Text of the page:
You know, Americans are unbelievably open, welcoming and helpful, they donate to everybody. But quite often we don't look at the reality of our own lives. The fact that we have a crumbling school system, that our healthcare in this country is just diabolical, the support for nurses and teachers is just out of control and I look at all these facilities that are happening in the U.S. and I begin to question. This is supposed to be the most powerful place in the world but we can't build a decent school for our kids so you know there is a reality check that needs to happen.

CNN: When you look at the big picture of the problems the world is facing, what solutions can you see that cities and their designs can offer when it comes to global issues such as global warming?

CS: What worries me the most is you have all these global issues that are out there, whether its lack of education or lack of healthcare or climate change, and people think they are separate compartmentalized issues, but they're all interweaved so that when we're working on structures, we're thinking about how can we make the building energy efficient. How can we make the design open, allowing access to everybody so that you're hitting on all these things.

We're working in neighborhoods where sustainability is a matter of life or death for people so climate change is an issue for us, but we may not be putting solar panels on the side of the building we just may be looking at creating a way of getting clean water into the village and that mechanism is important.

CNN: How vital is sustainability?

CS: It's very vital. I mean, we've never pushed ourselves as a green organization. We've never done that kind of branding, you know, of great green buildings but all our architects and all our designers in the field realize that they have to have an element of sustainability because communities can't maintain things they can't afford and if its not sustainable both materialistic and also financially then the building will be underutilized so it's a waste of everybody's time.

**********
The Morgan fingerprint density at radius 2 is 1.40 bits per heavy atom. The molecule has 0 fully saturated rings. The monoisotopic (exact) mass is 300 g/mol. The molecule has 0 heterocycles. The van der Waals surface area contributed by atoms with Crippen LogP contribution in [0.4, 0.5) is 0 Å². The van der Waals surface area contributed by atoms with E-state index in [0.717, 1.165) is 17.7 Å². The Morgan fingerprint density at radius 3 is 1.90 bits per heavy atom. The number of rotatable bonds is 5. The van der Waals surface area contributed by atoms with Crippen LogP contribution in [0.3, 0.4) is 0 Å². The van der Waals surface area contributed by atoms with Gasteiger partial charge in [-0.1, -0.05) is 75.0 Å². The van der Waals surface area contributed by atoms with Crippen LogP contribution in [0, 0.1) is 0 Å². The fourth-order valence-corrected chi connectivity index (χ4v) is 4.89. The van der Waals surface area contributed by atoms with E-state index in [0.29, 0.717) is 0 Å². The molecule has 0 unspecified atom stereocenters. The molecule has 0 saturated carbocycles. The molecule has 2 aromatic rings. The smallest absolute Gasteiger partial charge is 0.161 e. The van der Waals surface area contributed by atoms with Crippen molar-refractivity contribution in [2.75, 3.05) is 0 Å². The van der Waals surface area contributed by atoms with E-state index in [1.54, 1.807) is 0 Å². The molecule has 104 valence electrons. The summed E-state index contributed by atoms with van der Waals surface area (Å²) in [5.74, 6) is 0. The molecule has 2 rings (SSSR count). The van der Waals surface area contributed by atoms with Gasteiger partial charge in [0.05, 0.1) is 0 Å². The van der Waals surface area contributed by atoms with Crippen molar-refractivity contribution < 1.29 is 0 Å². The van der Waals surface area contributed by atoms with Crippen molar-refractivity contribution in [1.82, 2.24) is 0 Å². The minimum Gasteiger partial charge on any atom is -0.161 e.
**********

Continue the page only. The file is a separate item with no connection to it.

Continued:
If you build something that is out of the reach of the community, then they can't own it. There's no empowerment in taking over that structure.

CNN: How do you see your role in all of this?

CS: The main thing is, I'm not the architect on this. We have architecture firms in a 100 countries right now, who are working on projects and as a way, we're working as a bridge, so architecture humanity bridges that kind of leg between the community, the design and the funding, so we have to bring in all the funding. We have to make sure that we have the legal and financial constraints in place and understood that the designers are committed to the process so in a way we're acting as that mediator between all those different stake holders.

CNN: I'm curious how on a personal level it has impacted your life, I mean you came out of college or university and basically went straight into this. It is your life in a way.

CS: Yeah, no. I mean, this really has become my life and a lot of other people that work with me, it's their life but we haven't become financially rich but we've become rich in many other ways. Just in the last month some of the communities that we have sat down and had dinner with and talked about their lives and the things their hopeful about is incredibly inspiring. It's what keeps us going.

CNN: So it's not a job, is it?

CS: No, I don't think anyone could live if they just had a job. A career is a job you love, right? That's what a career should be. If you're in a job that you hate, you should quit. That's the way I look at it. I'm in a job that I love so I'm going to make it my career.

Do you have a question for our panelists? If so, click on the "Sound Off" box below or fill out the form on www.cnn.com/pv.